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Poster B58

Music-type rhythms facilitate auditory working memory

Poster Session B - Sunday, April 14, 2024, 8:00 – 10:00 am EDT, Sheraton Hall ABC

Suizi Tian1 (; 1Peking University

Rhythm, which refers to the structured organization of events in time, is a basic and prominent feature of music. Rhythm is known to facilitate auditory perception and working memory (WM), yet previous research mainly focused on isochronous rhythms (1:1) and largely neglected other types of rhythms rich in natural music, such as small integer ratios (1:2 or 1:3) and hierarchical structures (local rhythmic patterns nested in global rhythmic patterns). Here we conducted two behavioral experiments combined with computational modelling to examine whether music-type rhythms would facilitate auditory sequence WM. In Experiment 1, human subjects retained in WM a sequence of 9 piano tones presented in music-type (1:2 or 1:3) or non-music-type rhythms (1:1.5 or 1:2.5). During recalling, a 9-tone sequence with one tone altered in pitch was played, and subjects reported whether the pitch was higher or lower than the original one. Hierarchical drift diffusion model (HDDM) fitting of behavioral results reveals that the music-type rhythm condition is associated with a lower response boundary in perceptual decision-making than the non-music-type rhythms. In Experiment 2, subjects performed the same auditory sequence WM task but with 12 tones organized in either hierarchical (2:1:1 nested in 1:1) or non-hierarchical (1:1) rhythms. Compared to the non-hierarchical rhythm condition, hierarchical rhythm had a faster reaction time (RT) and a smaller response boundary. Overall, our results provide converging evidence supporting that music-type rhythms facilitate auditory WM, which might arise from humans' innate preferred temporal structure that manifests itself in music.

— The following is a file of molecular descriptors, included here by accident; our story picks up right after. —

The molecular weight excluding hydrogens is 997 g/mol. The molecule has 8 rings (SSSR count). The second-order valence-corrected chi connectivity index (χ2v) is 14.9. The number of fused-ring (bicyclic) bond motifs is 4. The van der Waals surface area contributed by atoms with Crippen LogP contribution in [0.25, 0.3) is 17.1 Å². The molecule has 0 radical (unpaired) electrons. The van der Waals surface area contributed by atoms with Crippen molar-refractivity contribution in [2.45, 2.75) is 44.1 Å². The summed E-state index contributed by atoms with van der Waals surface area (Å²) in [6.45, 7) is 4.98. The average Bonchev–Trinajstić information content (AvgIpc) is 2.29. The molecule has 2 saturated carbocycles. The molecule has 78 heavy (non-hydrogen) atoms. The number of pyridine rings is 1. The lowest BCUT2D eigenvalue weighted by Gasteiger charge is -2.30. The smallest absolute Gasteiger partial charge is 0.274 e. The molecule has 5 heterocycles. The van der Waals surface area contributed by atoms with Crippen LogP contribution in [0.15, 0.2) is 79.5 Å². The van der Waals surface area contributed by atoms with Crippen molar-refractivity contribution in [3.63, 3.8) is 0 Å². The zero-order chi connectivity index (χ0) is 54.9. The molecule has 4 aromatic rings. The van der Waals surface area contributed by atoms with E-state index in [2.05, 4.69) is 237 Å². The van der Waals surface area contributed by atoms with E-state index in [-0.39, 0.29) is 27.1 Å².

Topic Area: EXECUTIVE PROCESSES: Working memory


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